From 2020, labour markets were globally disrupted due to the coronavirus pandemic with people living under strict restrictions, including workplace-related changes. As well as the pandemic’s economic effects, it has emerged that people recovering from Covid report continuing symptoms, referred to as post-Covid-19 syndrome, or more commonly referred to as long Covid.
Many of those recovering are workers. While workplace support for people with health problems is known to be important, our knowledge and understanding of the return to work experiences and needs of staff recovering from Covid is limited, hindering HR’s and employers’ ability to effectively support workers.
New research exploring the experiences of workers recovering from Covid and the implications for workplace adjustments helps highlight workers’ support needs. The survey, of 145 UK workers recovering from coronavirus (aged 25 to 65 years), found that 50 per cent worked in health or social care and 14 per cent in educational settings, including nurses, doctors and teachers.
Nearly 70 per cent identified themselves as key workers. About 65 per cent experienced post-Covid symptoms for six months or more, with 91 per cent reporting typical post-viral symptoms such as fatigue and poor concentration. Just 15 per cent had returned to work fully. This article discusses the study’s key findings.
For recovering workers, people’s beliefs about their ability to resume work (at home or on-site) depends on the interaction between their symptoms, job characteristics and demands. The severity and fluctuating nature of symptoms, the volume and duration of people’s physical job demands and the complexity of mental demands and working patterns were all found to be related to people’s perceptions about their ability to work.
The quality of management, peer and HR support is important, while a lack of job security compounds the stress of recovery. Covid-friendly absence policies, an understanding about the nature of post-viral symptoms, and workers and managers having realistic expectations about the recovery process are important. Additionally, workers’ ability to get to work, access healthcare services and concerns about social distancing are important factors in return-to-work plans.
Based on evidence-based principles, the findings and workers' own views, several recommendations can be made about workplace adjustments and support to help people’s recovery and return to work after Covid. They include:
- Self-management: providing workers with training and time to manage symptoms alongside their job. For example, rest breaks, stress management training and pacing of work all help to develop an awareness of the work-relevance of symptoms.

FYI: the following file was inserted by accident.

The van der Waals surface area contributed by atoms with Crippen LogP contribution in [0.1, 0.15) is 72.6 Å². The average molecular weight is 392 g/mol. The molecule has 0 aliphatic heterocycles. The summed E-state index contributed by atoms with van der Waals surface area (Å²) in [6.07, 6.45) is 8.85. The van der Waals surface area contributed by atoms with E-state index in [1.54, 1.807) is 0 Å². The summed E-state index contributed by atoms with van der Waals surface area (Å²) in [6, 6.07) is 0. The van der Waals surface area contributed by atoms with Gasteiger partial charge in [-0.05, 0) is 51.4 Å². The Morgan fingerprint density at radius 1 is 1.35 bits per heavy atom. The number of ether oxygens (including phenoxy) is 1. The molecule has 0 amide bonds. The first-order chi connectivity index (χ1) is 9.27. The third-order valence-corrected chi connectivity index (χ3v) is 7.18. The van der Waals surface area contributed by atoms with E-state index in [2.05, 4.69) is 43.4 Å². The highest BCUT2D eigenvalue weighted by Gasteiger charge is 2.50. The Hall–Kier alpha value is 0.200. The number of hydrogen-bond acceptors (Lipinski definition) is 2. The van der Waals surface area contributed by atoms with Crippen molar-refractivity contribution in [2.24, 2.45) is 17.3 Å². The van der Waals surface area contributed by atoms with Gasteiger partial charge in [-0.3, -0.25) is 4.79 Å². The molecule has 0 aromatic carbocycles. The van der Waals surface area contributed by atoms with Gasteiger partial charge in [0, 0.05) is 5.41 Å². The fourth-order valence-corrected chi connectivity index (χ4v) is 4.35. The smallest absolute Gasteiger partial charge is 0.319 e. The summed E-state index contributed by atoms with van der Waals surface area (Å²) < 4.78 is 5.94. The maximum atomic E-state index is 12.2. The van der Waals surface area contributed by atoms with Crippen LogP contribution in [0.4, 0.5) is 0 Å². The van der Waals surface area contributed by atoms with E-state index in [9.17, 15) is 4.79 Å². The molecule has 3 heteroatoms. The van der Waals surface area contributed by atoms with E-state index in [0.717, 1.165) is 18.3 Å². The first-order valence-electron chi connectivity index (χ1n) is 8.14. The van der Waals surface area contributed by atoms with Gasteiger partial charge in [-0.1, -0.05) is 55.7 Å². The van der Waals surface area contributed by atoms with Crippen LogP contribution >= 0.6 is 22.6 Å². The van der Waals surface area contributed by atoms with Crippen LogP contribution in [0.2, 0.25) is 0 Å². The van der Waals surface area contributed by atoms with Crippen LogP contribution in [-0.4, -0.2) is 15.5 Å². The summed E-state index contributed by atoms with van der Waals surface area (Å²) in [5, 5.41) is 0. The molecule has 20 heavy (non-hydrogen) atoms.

- Return to work plans: co-developed and potentially long-term flexible plans allowing for fluctuating symptoms, which could include work-health assessments ahead of return. Plans that have manager input and undergo regular review.
- Flexible working: reduced, altered or adjustable working hours to help workers respond to and manage symptoms.
- Job and work adjustments: adjusted duties, temporary role changes, and simplified or reduced workload for agreed periods.
- Manager support: practical and emotional support from managers including with back-logged work, keeping in touch during absence, having compassionate conversations and regular catch-ups.
- Peer support: making peers aware of what to expect for recovering workers returning to work, allowing open conversations and encouraging reciprocal support.
- Sickness absence: adjusted policies that discount Covid-related absences and that are both visible and accessible.
- Raising awareness: organisational programmes that enhance awareness of Covid recovery experiences and expectations about why recovery might be possible or otherwise, thus creating compassionate organisational approaches to workers’ health problems.
While we are still learning about people’s recovery from Covid, the findings of this novel research suggest there is already much that can, and should, be done to support recovering workers. The findings reinforce some of what we know. For example, many of the suggested adjustments are unspecific to Covid, meaning employers might already have experience of them when supporting workers with other health problems.
Notably, manager support stands out as important, perhaps due to the influence they have on facilitating job adjustments. Having flexible and regularly reviewed return-to-work plans also appears vital to ensure productive and sustainable work ability levels.
The role of HR
HR is in an ideal position to contribute to overcoming the challenges faced by workers (and workplaces) in the post-Covid period. HR can play a key part to ensure employers offer effective support for recovering workers.
HR should help employers consider if existing policies and practices including adjustment, ill-health and capability procedures, are able to meet people’s support needs. Alongside ensuring workplace policies support peoples’ recovery, HR should ensure managers are provided with appropriate joined-up guidance and advice, to enable them to support affected workers so that they can sustainably resume work.
This report is based on an exploratory study examining the implications of recovering from Covid upon resuming work.
Dr Sally Hemming, an HR practitioner and PhD researcher at the University of Loughborough, was part of the research team